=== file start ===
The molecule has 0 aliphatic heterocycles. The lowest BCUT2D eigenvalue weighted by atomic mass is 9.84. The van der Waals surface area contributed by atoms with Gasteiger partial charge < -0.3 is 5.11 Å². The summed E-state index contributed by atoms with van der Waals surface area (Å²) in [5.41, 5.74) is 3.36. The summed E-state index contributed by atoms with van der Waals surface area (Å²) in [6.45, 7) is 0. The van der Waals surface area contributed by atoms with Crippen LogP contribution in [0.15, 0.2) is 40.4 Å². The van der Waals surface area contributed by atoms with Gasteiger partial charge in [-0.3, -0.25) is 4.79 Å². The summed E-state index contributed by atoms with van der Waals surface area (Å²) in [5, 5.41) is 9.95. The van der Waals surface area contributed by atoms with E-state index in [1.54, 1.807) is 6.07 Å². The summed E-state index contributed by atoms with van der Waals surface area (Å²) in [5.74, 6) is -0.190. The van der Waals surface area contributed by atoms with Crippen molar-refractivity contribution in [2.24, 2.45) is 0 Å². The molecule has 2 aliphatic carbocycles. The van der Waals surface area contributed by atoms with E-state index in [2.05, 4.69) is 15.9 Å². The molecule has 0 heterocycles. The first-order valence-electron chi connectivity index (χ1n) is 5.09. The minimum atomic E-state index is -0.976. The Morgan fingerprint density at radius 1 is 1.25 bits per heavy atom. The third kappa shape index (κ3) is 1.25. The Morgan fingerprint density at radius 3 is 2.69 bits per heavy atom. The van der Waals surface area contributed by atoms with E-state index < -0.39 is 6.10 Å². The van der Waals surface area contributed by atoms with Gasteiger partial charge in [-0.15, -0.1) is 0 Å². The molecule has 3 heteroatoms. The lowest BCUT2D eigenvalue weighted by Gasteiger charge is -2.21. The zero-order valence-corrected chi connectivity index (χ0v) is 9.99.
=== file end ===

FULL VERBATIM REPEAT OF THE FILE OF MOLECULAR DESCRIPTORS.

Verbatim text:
The molecule has 0 aliphatic heterocycles. The lowest BCUT2D eigenvalue weighted by atomic mass is 9.84. The van der Waals surface area contributed by atoms with Gasteiger partial charge < -0.3 is 5.11 Å². The summed E-state index contributed by atoms with van der Waals surface area (Å²) in [5.41, 5.74) is 3.36. The summed E-state index contributed by atoms with van der Waals surface area (Å²) in [6.45, 7) is 0. The van der Waals surface area contributed by atoms with Crippen LogP contribution in [0.15, 0.2) is 40.4 Å². The van der Waals surface area contributed by atoms with Gasteiger partial charge in [-0.3, -0.25) is 4.79 Å². The summed E-state index contributed by atoms with van der Waals surface area (Å²) in [5, 5.41) is 9.95. The van der Waals surface area contributed by atoms with E-state index in [1.54, 1.807) is 6.07 Å². The summed E-state index contributed by atoms with van der Waals surface area (Å²) in [5.74, 6) is -0.190. The van der Waals surface area contributed by atoms with Crippen molar-refractivity contribution in [2.24, 2.45) is 0 Å². The molecule has 2 aliphatic carbocycles. The van der Waals surface area contributed by atoms with E-state index in [2.05, 4.69) is 15.9 Å². The molecule has 0 heterocycles. The first-order valence-electron chi connectivity index (χ1n) is 5.09. The minimum atomic E-state index is -0.976. The Morgan fingerprint density at radius 1 is 1.25 bits per heavy atom. The third kappa shape index (κ3) is 1.25. The Morgan fingerprint density at radius 3 is 2.69 bits per heavy atom. The van der Waals surface area contributed by atoms with E-state index < -0.39 is 6.10 Å². The van der Waals surface area contributed by atoms with Gasteiger partial charge in [-0.15, -0.1) is 0 Å². The molecule has 3 heteroatoms. The lowest BCUT2D eigenvalue weighted by Gasteiger charge is -2.21. The zero-order valence-corrected chi connectivity index (χ0v) is 9.99.